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Reel Time Fishing Northwest

Mark Yuasa covers fishing and outdoors in the Pacific Northwest.

April 3, 2012 at 1:59 PM

Salmon fishing seasons for 2012-13 are finally taking shape, and could be announced soon


The pieces of the salmon fishing season puzzle in Washington waters is starting to take shape at the Pacific Fishery Management Council meetings being held at the downtown Seattle Sheraton this week.

Word from the meetings are that the ocean salmon fisheries for Washington are about 90 percent done with fisheries managers nailing down specific catch quotas for each port.

Nothing has been set in stone just yet, and there could be last minute changes, but sources are hopeful that everything for both coastal, Strait of Juan de Fuca and Puget Sound might be finalized by this Thursday afternoon or at the latest Friday.

According to Tony Floor, director of fishing affairs for the Northwest Marine Trade Association and a state Fish and Wildlife sport fishing advisory board member, if the meetings ended today here is what the coastal salmon seasons would look like:

The Westport hatchery-marked chinook fishery would be open daily from June 9-23; Ilwaco June 9-22, and Neah Bay and La Push would start June 16 and end either June 29 or June 30. The daily catch limit would be two hatchery chinook only. Each port will have a chinook quota during the selective fisheries.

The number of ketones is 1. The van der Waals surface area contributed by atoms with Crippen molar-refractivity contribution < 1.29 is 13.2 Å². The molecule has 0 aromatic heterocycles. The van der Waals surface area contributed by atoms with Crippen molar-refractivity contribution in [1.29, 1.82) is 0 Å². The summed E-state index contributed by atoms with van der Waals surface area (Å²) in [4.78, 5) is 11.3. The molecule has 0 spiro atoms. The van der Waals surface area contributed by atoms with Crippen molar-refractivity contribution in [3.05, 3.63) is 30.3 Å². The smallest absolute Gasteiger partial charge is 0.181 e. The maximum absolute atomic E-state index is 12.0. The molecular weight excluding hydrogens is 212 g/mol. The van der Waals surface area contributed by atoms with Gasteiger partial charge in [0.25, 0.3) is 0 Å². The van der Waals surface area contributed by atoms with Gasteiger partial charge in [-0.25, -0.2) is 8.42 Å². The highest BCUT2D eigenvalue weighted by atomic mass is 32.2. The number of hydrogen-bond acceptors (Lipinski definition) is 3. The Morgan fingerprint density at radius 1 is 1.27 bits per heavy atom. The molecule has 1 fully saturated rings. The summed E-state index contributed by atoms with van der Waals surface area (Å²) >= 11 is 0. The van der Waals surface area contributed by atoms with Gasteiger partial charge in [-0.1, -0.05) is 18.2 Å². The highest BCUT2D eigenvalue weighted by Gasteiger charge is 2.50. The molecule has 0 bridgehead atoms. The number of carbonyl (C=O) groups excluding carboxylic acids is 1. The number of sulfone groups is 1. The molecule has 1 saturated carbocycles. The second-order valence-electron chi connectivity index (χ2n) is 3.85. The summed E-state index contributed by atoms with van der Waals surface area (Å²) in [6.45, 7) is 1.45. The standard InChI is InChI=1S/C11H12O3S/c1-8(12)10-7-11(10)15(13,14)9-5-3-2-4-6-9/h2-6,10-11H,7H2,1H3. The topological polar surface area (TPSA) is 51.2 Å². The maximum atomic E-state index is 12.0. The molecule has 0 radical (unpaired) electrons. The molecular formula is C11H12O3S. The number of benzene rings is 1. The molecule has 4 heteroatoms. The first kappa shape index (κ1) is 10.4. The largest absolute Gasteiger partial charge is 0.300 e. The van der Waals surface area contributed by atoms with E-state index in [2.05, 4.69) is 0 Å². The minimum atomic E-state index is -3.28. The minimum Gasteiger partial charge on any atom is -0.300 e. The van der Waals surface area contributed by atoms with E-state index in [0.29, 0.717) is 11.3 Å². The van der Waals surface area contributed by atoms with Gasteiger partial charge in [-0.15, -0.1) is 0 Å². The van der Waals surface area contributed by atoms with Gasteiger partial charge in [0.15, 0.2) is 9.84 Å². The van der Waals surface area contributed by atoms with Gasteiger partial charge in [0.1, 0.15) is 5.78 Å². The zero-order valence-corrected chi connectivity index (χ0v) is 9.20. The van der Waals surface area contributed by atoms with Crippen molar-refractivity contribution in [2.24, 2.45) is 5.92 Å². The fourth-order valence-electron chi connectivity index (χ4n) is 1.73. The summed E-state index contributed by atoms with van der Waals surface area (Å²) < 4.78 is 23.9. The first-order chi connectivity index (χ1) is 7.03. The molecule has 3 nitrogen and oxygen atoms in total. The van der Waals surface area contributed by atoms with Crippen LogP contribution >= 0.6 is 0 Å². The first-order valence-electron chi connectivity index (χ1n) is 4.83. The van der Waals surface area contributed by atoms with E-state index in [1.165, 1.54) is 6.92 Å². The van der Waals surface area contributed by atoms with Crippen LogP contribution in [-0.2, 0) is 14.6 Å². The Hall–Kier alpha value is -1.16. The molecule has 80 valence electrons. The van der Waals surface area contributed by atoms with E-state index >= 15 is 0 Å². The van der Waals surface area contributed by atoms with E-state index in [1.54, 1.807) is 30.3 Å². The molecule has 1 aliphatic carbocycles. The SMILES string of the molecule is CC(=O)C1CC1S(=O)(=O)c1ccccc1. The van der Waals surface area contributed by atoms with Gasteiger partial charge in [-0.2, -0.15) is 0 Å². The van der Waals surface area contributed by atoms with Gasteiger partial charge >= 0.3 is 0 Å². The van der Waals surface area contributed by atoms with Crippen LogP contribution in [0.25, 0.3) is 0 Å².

All ocean salmon fisheries for chinook and hatchery coho will continue once the marked-selective fisheries end, and certain ports would be open daily and others five days a week. Anglers will be allowed to retain one chinook as part of a two-salmon daily limit, and only hatchery-marked coho could be kept.

Each port would also have specific catch quotas for chinook and coho, and could close once those are achived. There could also be inseason updates made to liberalize daily catch limits if necessary.

“This is a real shot in the arm for the sport fishing economics on the coast, and the science says Westport is the place to be at that time in the summer,” Floor said. “The hatchery-marked selective chinook fishery started off well last year when it opened, and anglers should find the same again this summer.”

But, Floor says, “like any other piece of water you have to find the bait first, and once you do that you’ll find the king salmon.”

The inner-Puget Sound salmon fisheries have been a little more complicated to finalize, and nothing has been announced yet on specific seasons, although many are saying to expect something similar to last year without any bonus pink fisheries since they only return during odd-numbered years.

There may be a few different additions made to sport fishing in Puget Sound, but as of this time the specifics couldn’t be released unitl state fisheries officials and co-managers come to an agreement.

The sticking point for all Puget Sound fisheries is reducing the number of British Columbia’s Thompson River wild coho, which are caught by Washington anglers.

(Photo courtesy of Gerald Chew)



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